Ekaterina Loginova


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Structural information in mathematical formulas for exercise difficulty prediction: a comparison of NLP representations
Ekaterina Loginova | Dries Benoit
Proceedings of the 17th Workshop on Innovative Use of NLP for Building Educational Applications (BEA 2022)

To tailor a learning system to the student’s level and needs, we must consider the characteristics of the learning content, such as its difficulty. While natural language processing allows us to represent text efficiently, the meaningful representation of mathematical formulas in an educational context is still understudied. This paper adopts structural embeddings as a possible way to bridge this gap. Our experiments validate the approach using publicly available datasets to show that incorporating syntactic information can improve performance in predicting the exercise difficulty.


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Towards the Application of Calibrated Transformers to the Unsupervised Estimation of Question Difficulty from Text
Ekaterina Loginova | Luca Benedetto | Dries Benoit | Paolo Cremonesi
Proceedings of the International Conference on Recent Advances in Natural Language Processing (RANLP 2021)

Being able to accurately perform Question Difficulty Estimation (QDE) can improve the accuracy of students’ assessment and better their learning experience. Traditional approaches to QDE are either subjective or introduce a long delay before new questions can be used to assess students. Thus, recent work proposed machine learning-based approaches to overcome these limitations. They use questions of known difficulty to train models capable of inferring the difficulty of questions from their text. Once trained, they can be used to perform QDE of newly created questions. Existing approaches employ supervised models which are domain-dependent and require a large dataset of questions of known difficulty for training. Therefore, they cannot be used if such a dataset is not available ( for new courses on an e-learning platform). In this work, we experiment with the possibility of performing QDE from text in an unsupervised manner. Specifically, we use the uncertainty of calibrated question answering models as a proxy of human-perceived difficulty. Our experiments show promising results, suggesting that model uncertainty could be successfully leveraged to perform QDE from text, reducing both costs and elapsed time.


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Code-Mixed Question Answering Challenge: Crowd-sourcing Data and Techniques
Khyathi Chandu | Ekaterina Loginova | Vishal Gupta | Josef van Genabith | Günter Neumann | Manoj Chinnakotla | Eric Nyberg | Alan W. Black
Proceedings of the Third Workshop on Computational Approaches to Linguistic Code-Switching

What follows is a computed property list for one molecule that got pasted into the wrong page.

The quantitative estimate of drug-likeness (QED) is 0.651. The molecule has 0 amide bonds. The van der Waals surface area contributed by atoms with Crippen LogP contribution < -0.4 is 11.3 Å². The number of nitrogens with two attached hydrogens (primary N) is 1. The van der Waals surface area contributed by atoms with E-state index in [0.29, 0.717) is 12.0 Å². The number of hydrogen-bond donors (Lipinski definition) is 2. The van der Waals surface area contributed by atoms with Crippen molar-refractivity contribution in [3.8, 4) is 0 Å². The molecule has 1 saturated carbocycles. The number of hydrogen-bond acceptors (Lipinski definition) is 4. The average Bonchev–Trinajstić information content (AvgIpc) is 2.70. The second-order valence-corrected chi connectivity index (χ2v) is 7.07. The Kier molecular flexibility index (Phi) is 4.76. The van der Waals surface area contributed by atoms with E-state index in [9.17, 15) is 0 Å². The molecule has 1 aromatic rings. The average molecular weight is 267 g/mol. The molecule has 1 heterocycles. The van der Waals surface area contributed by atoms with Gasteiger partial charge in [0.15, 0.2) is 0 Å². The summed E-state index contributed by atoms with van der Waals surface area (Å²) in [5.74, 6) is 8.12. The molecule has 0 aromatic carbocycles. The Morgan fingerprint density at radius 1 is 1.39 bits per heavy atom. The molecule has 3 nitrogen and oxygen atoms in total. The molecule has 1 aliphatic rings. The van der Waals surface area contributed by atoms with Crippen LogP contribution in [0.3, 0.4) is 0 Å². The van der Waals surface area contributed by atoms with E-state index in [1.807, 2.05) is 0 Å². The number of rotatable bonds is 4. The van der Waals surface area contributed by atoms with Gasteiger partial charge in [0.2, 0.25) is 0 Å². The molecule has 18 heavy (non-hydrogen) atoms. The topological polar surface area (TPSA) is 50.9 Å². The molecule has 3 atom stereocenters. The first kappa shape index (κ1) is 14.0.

Code-Mixing (CM) is the phenomenon of alternating between two or more languages which is prevalent in bi- and multi-lingual communities. Most NLP applications today are still designed with the assumption of a single interaction language and are most likely to break given a CM utterance with multiple languages mixed at a morphological, phrase or sentence level. For example, popular commercial search engines do not yet fully understand the intents expressed in CM queries. As a first step towards fostering research which supports CM in NLP applications, we systematically crowd-sourced and curated an evaluation dataset for factoid question answering in three CM languages - Hinglish (Hindi+English), Tenglish (Telugu+English) and Tamlish (Tamil+English) which belong to two language families (Indo-Aryan and Dravidian). We share the details of our data collection process, techniques which were used to avoid inducing lexical bias amongst the crowd workers and other CM specific linguistic properties of the dataset. Our final dataset, which is available freely for research purposes, has 1,694 Hinglish, 2,848 Tamlish and 1,391 Tenglish factoid questions and their answers. We discuss the techniques used by the participants for the first edition of this ongoing challenge.

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An Interactive Web-Interface for Visualizing the Inner Workings of the Question Answering LSTM
Ekaterina Loginova | Günter Neumann
Proceedings of the 2018 Conference on Empirical Methods in Natural Language Processing: System Demonstrations

We present a visualisation tool which aims to illuminate the inner workings of an LSTM model for question answering. It plots heatmaps of neurons’ firings and allows a user to check the dependency between neurons and manual features. The system possesses an interactive web-interface and can be adapted to other models and domains.